Social isolation can exacerbate the negative consequences of stress and increase the risk of developing psychopathology. However, the influence of living alone on experiences generally considered to be beneficial to the brain, such as physical exercise, remains unknown. We report here that individual housing precludes the positive influence of short-term running on adult neurogenesis in the hippocampus of rats and, in the presence of additional stress, suppresses the generation of new neurons. Individual housing also influenced corticosterone levels—runners in both housing conditions had elevated corticosterone during the active phase, but individually housed runners had higher levels of this hormone in response to stress. Moreover, lowering corticosterone levels converted the influence of short-term running on neurogenesis in individually housed rats from negative to positive. These results suggest that, in the absence of social interaction, a normally beneficial experience can exert a potentially deleterious influence on the brain.
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The authors acknowledge the assistance of C. Gross, Y. Kozorovitskiy, B. Leuner and C. Mirescu in the preparation of this manuscript. This work was supported by a National Research Service Award predoctoral fellowship to A.S. and a National Institutes of Mental Health grant to E.G.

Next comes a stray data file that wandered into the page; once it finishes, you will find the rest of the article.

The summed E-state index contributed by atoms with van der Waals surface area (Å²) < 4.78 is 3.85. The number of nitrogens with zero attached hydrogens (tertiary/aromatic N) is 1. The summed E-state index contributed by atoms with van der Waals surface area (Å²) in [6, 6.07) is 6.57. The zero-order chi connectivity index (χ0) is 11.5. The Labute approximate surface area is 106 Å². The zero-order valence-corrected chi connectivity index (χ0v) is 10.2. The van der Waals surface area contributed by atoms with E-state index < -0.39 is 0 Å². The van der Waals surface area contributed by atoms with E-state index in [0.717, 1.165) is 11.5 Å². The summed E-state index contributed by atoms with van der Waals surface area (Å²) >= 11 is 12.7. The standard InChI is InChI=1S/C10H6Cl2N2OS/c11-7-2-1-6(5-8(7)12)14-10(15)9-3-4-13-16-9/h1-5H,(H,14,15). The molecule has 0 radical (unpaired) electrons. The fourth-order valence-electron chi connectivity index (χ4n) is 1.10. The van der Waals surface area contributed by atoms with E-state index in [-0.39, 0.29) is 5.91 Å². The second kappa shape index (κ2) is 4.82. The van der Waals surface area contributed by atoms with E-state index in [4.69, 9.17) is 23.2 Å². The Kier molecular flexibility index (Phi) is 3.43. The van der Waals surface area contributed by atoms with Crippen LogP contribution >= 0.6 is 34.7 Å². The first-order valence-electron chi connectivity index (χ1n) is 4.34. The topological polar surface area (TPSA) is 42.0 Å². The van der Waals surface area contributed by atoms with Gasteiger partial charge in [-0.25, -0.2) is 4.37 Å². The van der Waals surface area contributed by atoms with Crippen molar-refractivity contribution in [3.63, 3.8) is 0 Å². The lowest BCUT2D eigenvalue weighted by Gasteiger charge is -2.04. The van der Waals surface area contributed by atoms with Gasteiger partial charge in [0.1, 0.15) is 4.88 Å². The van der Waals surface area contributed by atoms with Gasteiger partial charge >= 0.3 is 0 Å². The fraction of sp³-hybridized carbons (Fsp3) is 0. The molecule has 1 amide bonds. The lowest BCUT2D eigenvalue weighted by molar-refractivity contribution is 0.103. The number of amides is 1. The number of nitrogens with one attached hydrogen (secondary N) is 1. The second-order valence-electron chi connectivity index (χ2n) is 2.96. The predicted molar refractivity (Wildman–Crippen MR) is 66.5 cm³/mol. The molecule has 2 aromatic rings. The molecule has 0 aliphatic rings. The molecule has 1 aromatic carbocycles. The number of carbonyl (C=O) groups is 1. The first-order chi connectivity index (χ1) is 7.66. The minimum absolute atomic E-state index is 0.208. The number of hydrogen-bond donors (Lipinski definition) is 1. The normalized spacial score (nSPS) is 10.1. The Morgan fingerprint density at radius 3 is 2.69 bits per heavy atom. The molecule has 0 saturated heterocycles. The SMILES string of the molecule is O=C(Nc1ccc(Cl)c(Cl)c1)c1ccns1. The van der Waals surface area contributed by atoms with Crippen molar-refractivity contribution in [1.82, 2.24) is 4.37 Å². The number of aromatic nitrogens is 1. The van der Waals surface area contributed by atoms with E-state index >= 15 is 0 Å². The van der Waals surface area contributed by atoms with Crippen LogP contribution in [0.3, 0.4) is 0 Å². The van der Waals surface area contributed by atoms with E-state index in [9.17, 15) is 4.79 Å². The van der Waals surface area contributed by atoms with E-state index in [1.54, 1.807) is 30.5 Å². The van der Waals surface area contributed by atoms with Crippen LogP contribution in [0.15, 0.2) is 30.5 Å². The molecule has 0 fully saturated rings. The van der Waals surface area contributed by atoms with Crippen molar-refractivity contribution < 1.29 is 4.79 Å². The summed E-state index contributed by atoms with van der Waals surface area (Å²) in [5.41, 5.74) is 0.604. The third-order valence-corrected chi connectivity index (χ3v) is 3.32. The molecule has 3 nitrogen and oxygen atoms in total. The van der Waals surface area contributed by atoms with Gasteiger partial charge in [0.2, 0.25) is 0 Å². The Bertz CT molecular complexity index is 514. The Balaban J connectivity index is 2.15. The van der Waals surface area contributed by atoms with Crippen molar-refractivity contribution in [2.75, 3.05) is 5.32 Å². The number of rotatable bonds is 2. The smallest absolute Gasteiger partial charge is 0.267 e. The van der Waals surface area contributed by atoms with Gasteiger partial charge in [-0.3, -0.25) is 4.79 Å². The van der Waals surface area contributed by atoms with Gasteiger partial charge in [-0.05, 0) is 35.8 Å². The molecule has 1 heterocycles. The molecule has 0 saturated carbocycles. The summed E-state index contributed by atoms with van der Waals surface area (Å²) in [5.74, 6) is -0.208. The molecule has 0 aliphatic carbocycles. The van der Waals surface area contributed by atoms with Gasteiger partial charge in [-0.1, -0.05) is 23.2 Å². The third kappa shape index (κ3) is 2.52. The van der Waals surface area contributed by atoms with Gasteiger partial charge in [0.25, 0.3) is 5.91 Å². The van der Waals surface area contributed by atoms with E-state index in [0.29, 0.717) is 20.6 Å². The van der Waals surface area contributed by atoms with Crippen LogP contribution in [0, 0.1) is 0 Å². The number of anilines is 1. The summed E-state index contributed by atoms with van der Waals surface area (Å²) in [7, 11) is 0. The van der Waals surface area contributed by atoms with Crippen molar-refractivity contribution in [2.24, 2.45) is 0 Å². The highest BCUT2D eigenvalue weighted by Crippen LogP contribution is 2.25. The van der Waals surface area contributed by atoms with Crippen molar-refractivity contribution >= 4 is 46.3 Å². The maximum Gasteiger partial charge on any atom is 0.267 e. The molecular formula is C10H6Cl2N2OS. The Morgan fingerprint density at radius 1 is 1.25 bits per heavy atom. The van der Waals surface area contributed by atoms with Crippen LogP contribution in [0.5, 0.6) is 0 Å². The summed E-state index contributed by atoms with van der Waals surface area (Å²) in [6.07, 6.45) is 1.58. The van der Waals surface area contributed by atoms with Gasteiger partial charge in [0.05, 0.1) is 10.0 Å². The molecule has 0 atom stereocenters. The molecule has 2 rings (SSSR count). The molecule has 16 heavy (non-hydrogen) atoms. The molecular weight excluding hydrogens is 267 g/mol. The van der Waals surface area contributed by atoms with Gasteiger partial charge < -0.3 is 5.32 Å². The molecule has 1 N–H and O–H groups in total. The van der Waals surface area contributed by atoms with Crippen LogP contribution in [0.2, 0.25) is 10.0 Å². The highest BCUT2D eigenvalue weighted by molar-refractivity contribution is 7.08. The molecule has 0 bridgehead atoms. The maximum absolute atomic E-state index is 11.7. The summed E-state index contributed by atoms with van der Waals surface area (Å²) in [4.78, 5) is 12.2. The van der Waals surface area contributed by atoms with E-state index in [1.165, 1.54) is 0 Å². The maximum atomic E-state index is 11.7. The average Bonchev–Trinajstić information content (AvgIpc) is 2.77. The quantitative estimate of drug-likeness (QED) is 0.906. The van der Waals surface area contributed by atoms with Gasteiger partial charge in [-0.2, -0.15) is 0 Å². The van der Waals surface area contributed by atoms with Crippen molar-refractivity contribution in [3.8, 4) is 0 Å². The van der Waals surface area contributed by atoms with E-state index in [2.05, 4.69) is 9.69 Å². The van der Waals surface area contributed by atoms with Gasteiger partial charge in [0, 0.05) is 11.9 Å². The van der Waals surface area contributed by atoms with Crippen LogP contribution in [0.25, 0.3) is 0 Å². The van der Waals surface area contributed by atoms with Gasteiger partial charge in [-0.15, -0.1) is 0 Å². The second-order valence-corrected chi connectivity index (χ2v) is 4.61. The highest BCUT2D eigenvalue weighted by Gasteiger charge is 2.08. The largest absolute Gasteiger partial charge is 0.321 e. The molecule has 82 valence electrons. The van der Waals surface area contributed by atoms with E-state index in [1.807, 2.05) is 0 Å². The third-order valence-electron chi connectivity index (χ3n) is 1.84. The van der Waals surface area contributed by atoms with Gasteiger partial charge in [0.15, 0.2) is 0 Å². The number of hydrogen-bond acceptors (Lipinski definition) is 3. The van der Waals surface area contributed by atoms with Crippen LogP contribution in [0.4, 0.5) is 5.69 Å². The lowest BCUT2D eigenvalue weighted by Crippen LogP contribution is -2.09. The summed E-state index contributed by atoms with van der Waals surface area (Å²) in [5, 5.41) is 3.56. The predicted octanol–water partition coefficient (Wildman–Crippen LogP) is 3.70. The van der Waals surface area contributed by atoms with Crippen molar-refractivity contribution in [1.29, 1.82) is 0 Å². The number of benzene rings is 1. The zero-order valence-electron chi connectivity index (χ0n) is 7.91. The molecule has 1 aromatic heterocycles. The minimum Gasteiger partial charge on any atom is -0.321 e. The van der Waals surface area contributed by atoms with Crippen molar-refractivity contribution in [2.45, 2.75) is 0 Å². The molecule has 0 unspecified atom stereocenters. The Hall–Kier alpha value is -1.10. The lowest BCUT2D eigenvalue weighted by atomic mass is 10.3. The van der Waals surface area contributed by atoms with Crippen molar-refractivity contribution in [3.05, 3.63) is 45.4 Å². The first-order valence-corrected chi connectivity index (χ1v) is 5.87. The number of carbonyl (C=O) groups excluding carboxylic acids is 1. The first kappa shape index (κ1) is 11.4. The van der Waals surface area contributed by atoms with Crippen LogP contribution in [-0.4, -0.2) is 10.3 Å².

The authors declare no competing financial interests.
Differences in the amount of running do not explain differences in neurogenesis across housing conditions or glucocorticoid status. (PDF 18 kb)
The volume of the dentate gyrus increases with prolonged physical activity. (PDF 64 kb)
The increase in neurogenesis with short-term running in group-housed animals is sustained over longer periods of activity. (PDF 106 kb)
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Stranahan, A., Khalil, D. & Gould, E. Social isolation delays the positive effects of running on adult neurogenesis. Nat Neurosci 9, 526–533 (2006). https://doi.org/10.1038/nn1668
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